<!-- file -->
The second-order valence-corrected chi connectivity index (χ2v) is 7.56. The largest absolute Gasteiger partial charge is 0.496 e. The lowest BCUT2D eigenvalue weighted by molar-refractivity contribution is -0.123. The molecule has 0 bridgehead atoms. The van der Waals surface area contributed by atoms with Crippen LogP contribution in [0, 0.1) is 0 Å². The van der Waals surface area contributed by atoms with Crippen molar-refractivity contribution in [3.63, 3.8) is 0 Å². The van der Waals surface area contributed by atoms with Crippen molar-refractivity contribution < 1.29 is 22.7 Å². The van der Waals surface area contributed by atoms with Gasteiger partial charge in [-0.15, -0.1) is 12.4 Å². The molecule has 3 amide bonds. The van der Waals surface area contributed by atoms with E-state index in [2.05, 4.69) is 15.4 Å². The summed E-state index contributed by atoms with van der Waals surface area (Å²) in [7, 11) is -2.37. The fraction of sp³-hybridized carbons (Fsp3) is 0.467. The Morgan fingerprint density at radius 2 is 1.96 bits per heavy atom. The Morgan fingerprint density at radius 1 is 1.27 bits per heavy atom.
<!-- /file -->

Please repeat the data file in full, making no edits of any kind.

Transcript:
The second-order valence-corrected chi connectivity index (χ2v) is 7.56. The largest absolute Gasteiger partial charge is 0.496 e. The lowest BCUT2D eigenvalue weighted by molar-refractivity contribution is -0.123. The molecule has 0 bridgehead atoms. The van der Waals surface area contributed by atoms with Crippen LogP contribution in [0, 0.1) is 0 Å². The van der Waals surface area contributed by atoms with Crippen molar-refractivity contribution in [3.63, 3.8) is 0 Å². The van der Waals surface area contributed by atoms with Crippen molar-refractivity contribution < 1.29 is 22.7 Å². The van der Waals surface area contributed by atoms with Gasteiger partial charge in [-0.15, -0.1) is 12.4 Å². The molecule has 3 amide bonds. The van der Waals surface area contributed by atoms with E-state index in [2.05, 4.69) is 15.4 Å². The summed E-state index contributed by atoms with van der Waals surface area (Å²) in [7, 11) is -2.37. The fraction of sp³-hybridized carbons (Fsp3) is 0.467. The Morgan fingerprint density at radius 2 is 1.96 bits per heavy atom. The Morgan fingerprint density at radius 1 is 1.27 bits per heavy atom.